ESRM 313 Conservation Biology (BIOL) (4)
ESRM 328 Introduction to Geographical Information Systems (3)
ESRM 329 Environmental Law and Policy (3)
ESRM 342 Environmental History (HIST) (3)
ESRM 491 Capstone Preparation (1)
ESRM 499 Capstone (3)

All students must select an emphasis in Environmental Science or Resource Management and the associated coursework.

Requirements for an Emphasis in Environmental Science (16 units)

ESRM 352 Theory and Practice of Ecological Restoration (3)
CHEM 250 Quantitative Analysis (2)
CHEM 251 Quantitative Analysis Laboratory (2)

Select a total of nine units from the following courses:
BIOL 301 Microbiology (4)
BIOL 310 Vertebrate Biology and Ecology (4)
BIOL 312 Marine Biology (4)
BIOL 316 Invertebrate Zoology (4)
BIOL 333 Emerging Public Health Issues (2)
BIOL 334 Natural History of Ventura County (3)
BIOL 402 Toxicology (3)
BIOL 432 Principles of Epidemiology and Environmental Health (3)
BIOL 450 Ichthyology: The Biology of Fishes (4)
BIOL 451 Ornithology (4)
CHEM 311 Organic Chemistry I (3)
CHEM 312 Organic Chemistry I Laboratory (1)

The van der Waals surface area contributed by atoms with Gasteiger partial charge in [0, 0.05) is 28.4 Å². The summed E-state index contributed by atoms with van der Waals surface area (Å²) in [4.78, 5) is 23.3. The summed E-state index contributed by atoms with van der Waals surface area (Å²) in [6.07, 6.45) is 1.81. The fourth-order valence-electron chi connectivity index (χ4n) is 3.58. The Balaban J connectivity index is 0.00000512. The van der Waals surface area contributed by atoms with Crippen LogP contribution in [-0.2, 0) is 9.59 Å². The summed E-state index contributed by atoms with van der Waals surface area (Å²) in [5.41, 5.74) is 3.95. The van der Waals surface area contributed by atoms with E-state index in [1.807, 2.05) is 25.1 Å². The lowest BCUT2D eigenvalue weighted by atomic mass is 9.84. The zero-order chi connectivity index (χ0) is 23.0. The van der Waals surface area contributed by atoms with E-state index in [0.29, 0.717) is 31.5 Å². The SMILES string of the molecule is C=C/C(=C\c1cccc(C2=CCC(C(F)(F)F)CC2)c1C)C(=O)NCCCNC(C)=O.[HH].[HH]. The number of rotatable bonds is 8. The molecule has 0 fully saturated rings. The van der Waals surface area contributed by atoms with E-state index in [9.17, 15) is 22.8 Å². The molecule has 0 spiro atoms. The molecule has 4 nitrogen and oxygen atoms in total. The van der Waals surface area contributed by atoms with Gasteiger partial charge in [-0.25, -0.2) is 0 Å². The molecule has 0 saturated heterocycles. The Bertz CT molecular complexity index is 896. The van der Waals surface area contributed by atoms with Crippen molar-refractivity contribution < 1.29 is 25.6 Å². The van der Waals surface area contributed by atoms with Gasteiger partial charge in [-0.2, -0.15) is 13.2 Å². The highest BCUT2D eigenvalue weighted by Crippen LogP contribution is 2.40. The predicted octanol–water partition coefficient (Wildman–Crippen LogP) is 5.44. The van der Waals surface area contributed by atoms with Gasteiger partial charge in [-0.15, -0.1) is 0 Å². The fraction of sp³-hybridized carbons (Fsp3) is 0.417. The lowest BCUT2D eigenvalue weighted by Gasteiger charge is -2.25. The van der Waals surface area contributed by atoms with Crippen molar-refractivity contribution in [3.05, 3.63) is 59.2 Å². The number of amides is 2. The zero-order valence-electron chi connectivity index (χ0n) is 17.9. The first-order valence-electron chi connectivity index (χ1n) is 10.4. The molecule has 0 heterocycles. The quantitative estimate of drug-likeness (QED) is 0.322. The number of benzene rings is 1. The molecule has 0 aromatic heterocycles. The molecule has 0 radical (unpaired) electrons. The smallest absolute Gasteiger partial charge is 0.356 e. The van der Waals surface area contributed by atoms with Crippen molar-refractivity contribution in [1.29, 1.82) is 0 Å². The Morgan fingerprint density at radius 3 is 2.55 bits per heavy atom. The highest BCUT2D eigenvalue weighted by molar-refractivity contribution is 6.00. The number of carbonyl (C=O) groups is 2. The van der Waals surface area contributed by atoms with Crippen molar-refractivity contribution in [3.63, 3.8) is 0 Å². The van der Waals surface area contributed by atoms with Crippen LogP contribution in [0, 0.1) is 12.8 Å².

CHEM 314 Organic Chemistry II (3)
CHEM 315 Organic Chemistry II Laboratory (1)
CHEM 318 Biological Chemistry (3)
CHEM 344 Energy and Society (PHYS) (3)
ENGL 482 Technical Writing (3)
ENGL 483 Technical Visual Communication (3)
ESRM 350 Ecological Restoration Design and Construction (4)
ESRM 351 Field Methods: Monitoring and Assessment (4)
ESRM 428 Intermediate Geographic Information Systems (3)
ESRM 443 Environmental Communication (COMM) (3)
ESRM 481 Topics in Environmental Pollution (3)
ESRM 490 Special Topics (3)
ESRM 492 Service Learning/Internship (3)
ESRM 494 Independent Research (1-3)
MATH 430 Research Design and Data Analysis (3)
PHYS 201General Physics II (4)
PHYS 344 Energy and Society (3)

Requirements for an Emphasis in Resource Management (16 units)

ESRM 462 Coastal and Marine Resource Management (4)
ESRM 463 Water Resources Management (4)
ESRM 464 Land Use Planning and Open Space Management (4)

Select a total of four units from the following courses:
BIOL 450 Ichthyology: The Biology of Fishes (4)
BIOL 451 Ornithology (4)
ECON 464 Natural Resource Economics (3)
ECON 480 Topics in Environmental and Natural Resource Economics (3)
ECON 488 Applied Managerial Econometrics (4)
ENGL 482 Technical Writing (3)
ENGL 483 Technical Visual Communication (3)
ESRM 332 Human Ecology (ANTH) (3)